Format

Send to:

Choose Destination
See comment in PubMed Commons below
Int J Radiat Oncol Biol Phys. 1998 Apr 1;41(1):59-68.

Temporal lobe (TL) damage following surgery and high-dose photon and proton irradiation in 96 patients affected by chordomas and chondrosarcomas of the base of the skull.

Author information

  • 1Department of Radiation Oncology, Massachusetts General Hospital, Boston 02114, USA.

Abstract

PURPOSE:

To determine the temporal lobe (TL) damage rate in 96 patients treated with high-dose proton and photon irradiation for chordomas and chondrosarcomas of the base of the skull.

METHODS AND MATERIALS:

The records of 96 consecutive patients treated at Massachusetts General Hospital (MGH) and Harvard Cyclotron Laboratory (HCL) between June 1984 and 1993, for chordomas and chondrosarcomas of the base of the skull were reviewed. All the patients had undergone some degree of resection of the tumor prior to radiation therapy. Seventy-five patients were classified as "primary tumors" and 21 as recurrent or regrowing tumors after one or more surgical procedures. All the patients were randomized to receive 66.6 or 72 cobalt Gray equivalent (CGE) on a prospective dose-searching study by proton and photon irradiation (Radiation Therapy Oncology Group #85-26) with conventional fractionation (1.8 CGE/day, 5 fractions/week). All treatments were planned using the three-dimensional (3D) planning system developed at the Massachusetts General Hospital, and the dose was delivered using opposed lateral fields for the photon component and a noncoplanar isocentric technique for the proton component. Clinical symptoms of TL damage were classified into 4 grades. Computerized tomography (CT) and magnetic resonance imaging (MRI) scans were evaluated for white matter changes. Abnormalities associated with persistent or recurrent tumor were distinguished from radiation-induced changes. TLs were delineated on the original scans of the 10 patients with damage and those of a group of 33 patients with no clinical or MRI evidence of injury. Dose distributions were calculated and dose-volume histograms were obtained for these patients.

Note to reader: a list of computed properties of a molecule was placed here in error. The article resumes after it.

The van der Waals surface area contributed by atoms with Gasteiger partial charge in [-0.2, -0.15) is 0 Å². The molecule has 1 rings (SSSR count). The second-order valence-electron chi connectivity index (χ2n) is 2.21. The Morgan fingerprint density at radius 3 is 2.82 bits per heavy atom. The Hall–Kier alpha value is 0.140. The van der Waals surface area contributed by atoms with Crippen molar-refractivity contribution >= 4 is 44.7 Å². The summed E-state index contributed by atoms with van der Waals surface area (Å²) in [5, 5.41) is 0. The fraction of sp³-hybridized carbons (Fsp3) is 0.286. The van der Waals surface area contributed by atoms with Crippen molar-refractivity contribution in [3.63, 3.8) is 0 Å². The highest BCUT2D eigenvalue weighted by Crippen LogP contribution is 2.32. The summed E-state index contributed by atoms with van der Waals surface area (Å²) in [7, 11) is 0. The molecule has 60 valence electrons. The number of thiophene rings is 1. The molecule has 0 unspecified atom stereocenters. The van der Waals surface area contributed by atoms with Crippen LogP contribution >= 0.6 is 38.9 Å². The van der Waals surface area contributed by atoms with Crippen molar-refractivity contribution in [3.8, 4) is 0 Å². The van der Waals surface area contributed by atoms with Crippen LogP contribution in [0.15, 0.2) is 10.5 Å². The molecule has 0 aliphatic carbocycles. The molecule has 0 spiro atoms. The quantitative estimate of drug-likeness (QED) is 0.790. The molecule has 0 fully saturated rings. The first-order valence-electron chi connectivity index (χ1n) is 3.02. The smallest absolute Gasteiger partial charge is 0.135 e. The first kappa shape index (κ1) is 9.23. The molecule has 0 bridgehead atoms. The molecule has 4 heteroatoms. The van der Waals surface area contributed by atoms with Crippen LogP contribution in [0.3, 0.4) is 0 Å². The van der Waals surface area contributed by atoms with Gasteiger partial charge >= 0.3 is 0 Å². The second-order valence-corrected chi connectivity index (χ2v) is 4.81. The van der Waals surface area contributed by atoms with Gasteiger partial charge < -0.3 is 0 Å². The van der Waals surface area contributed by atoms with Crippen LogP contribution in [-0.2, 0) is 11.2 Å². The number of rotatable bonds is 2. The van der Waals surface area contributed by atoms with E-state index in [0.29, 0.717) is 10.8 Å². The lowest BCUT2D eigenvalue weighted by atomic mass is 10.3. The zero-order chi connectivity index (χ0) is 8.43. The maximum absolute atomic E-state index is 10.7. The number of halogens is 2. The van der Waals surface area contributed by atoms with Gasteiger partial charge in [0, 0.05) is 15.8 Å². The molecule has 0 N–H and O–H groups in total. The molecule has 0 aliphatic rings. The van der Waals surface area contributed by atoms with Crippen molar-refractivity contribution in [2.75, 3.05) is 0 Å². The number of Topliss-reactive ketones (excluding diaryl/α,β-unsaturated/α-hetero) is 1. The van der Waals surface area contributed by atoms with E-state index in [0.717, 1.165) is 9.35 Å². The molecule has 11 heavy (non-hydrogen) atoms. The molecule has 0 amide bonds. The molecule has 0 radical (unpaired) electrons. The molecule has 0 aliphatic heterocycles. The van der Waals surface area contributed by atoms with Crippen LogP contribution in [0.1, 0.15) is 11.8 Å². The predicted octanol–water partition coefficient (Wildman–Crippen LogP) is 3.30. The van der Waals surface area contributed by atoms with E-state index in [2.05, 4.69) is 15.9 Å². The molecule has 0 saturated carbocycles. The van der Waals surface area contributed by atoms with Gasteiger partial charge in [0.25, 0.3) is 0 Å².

RESULTS:

Of the patients, 10 developed TL damage, with bilateral injury in 2 and unilateral injury in 8. The cumulative TL damage incidence at 2 and 5 years was 7.6 and 13.2%, respectively. The MRI areas suggestive of TL damage were always separated from the tumor bed. Symptoms were severe to moderate in 8 patients. Several baseline factors, tumor- or host-related, were analyzed to evaluate their predictivity for TL damage: age, gender, tumor site, histology, type of presentation, type and number of surgical procedures, primary tumor volume, prescribed dose, normal tissue involvement, and volume of TL receiving doses ranging between 10 and 50 CGE or more. Only gender, in a univariate analysis (log rank) was a significant predictor of damage (0.0155), with male patients being at significantly higher risk of TL injury. In a stepwise Cox regression that included gender as a variable, no other baseline variable improved the prediction of damage.

CONCLUSIONS:

The 2- and 5-year cumulative TL damage rates were 7.6 and 13.2%, respectively. Despite the different TL damage rates related to age, tumor volume, number of surgical procedures prior to radiation therapy, and prescribed doses to the tumor, only gender was a significant predictor of damage (p = 0.0155) using a univariate (log rank) test. Chordomas and chondrosarcomas of the base of the skull may represent an interesting model to evaluate the TL damage rates because of their extradural origin, displacing the white matter instead of infiltrating it as gliomas do, because of their longer local recurrence-free survival other than gliomas and other brain tumors and because of the high doses of irradiation delivered to the target volume to obtain local control.

PMID:
9588918
[PubMed - indexed for MEDLINE]
PubMed Commons home

PubMed Commons

0 comments
How to join PubMed Commons

    Supplemental Content

    Full text links

    Icon for Elsevier Science
    Loading ...
    Write to the Help Desk